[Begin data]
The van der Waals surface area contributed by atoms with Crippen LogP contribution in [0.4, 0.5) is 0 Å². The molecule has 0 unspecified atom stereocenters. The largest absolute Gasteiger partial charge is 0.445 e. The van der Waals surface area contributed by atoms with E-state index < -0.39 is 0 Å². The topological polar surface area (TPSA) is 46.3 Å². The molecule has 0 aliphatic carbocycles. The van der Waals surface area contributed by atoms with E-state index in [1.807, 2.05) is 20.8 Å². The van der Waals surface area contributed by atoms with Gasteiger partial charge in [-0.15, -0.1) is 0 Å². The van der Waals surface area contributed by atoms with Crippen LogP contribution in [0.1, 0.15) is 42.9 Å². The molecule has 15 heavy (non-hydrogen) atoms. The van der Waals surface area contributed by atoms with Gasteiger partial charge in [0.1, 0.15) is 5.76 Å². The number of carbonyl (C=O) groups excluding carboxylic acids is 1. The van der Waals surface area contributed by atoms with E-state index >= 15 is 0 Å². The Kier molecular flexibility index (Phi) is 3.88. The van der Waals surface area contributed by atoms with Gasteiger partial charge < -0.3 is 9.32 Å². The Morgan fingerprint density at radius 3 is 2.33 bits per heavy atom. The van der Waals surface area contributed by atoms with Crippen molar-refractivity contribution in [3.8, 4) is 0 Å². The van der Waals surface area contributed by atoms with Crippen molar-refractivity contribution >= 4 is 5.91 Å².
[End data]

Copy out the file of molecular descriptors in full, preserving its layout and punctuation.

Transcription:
The van der Waals surface area contributed by atoms with Crippen LogP contribution in [0.4, 0.5) is 0 Å². The molecule has 0 unspecified atom stereocenters. The largest absolute Gasteiger partial charge is 0.445 e. The van der Waals surface area contributed by atoms with E-state index < -0.39 is 0 Å². The topological polar surface area (TPSA) is 46.3 Å². The molecule has 0 aliphatic carbocycles. The van der Waals surface area contributed by atoms with E-state index in [1.807, 2.05) is 20.8 Å². The van der Waals surface area contributed by atoms with Gasteiger partial charge in [-0.15, -0.1) is 0 Å². The van der Waals surface area contributed by atoms with Crippen LogP contribution in [0.1, 0.15) is 42.9 Å². The molecule has 15 heavy (non-hydrogen) atoms. The van der Waals surface area contributed by atoms with Gasteiger partial charge in [0.1, 0.15) is 5.76 Å². The number of carbonyl (C=O) groups excluding carboxylic acids is 1. The van der Waals surface area contributed by atoms with E-state index >= 15 is 0 Å². The Kier molecular flexibility index (Phi) is 3.88. The van der Waals surface area contributed by atoms with Gasteiger partial charge < -0.3 is 9.32 Å². The Morgan fingerprint density at radius 3 is 2.33 bits per heavy atom. The van der Waals surface area contributed by atoms with Crippen molar-refractivity contribution in [3.8, 4) is 0 Å². The van der Waals surface area contributed by atoms with Crippen molar-refractivity contribution >= 4 is 5.91 Å².